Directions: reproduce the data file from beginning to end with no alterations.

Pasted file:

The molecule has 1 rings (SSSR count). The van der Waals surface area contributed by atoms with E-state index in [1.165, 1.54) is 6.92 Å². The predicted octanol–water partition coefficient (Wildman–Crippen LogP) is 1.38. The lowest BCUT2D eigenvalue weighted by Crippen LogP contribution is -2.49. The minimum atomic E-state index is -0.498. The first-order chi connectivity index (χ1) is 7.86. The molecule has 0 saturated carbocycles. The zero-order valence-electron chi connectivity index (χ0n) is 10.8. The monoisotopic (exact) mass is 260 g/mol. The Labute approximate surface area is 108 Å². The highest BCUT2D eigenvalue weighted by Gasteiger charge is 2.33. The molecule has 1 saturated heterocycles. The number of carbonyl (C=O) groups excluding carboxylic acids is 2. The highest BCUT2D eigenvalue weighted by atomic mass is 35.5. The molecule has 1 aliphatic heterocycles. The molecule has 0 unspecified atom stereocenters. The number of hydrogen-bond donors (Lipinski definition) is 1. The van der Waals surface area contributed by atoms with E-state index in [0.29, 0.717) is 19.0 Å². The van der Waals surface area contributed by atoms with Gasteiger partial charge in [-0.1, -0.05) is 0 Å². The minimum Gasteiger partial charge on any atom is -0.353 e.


The molecule has 1 rings (SSSR count). The van der Waals surface area contributed by atoms with E-state index in [1.165, 1.54) is 6.92 Å². The predicted octanol–water partition coefficient (Wildman–Crippen LogP) is 1.38. The lowest BCUT2D eigenvalue weighted by Crippen LogP contribution is -2.49. The minimum atomic E-state index is -0.498. The first-order chi connectivity index (χ1) is 7.86. The molecule has 0 saturated carbocycles. The zero-order valence-electron chi connectivity index (χ0n) is 10.8. The monoisotopic (exact) mass is 260 g/mol. The Labute approximate surface area is 108 Å². The highest BCUT2D eigenvalue weighted by Gasteiger charge is 2.33. The molecule has 1 saturated heterocycles. The number of carbonyl (C=O) groups excluding carboxylic acids is 2. The highest BCUT2D eigenvalue weighted by atomic mass is 35.5. The molecule has 1 aliphatic heterocycles. The molecule has 0 unspecified atom stereocenters. The number of hydrogen-bond donors (Lipinski definition) is 1. The van der Waals surface area contributed by atoms with E-state index in [0.29, 0.717) is 19.0 Å². The van der Waals surface area contributed by atoms with Gasteiger partial charge in [-0.1, -0.05) is 0 Å². The minimum Gasteiger partial charge on any atom is -0.353 e.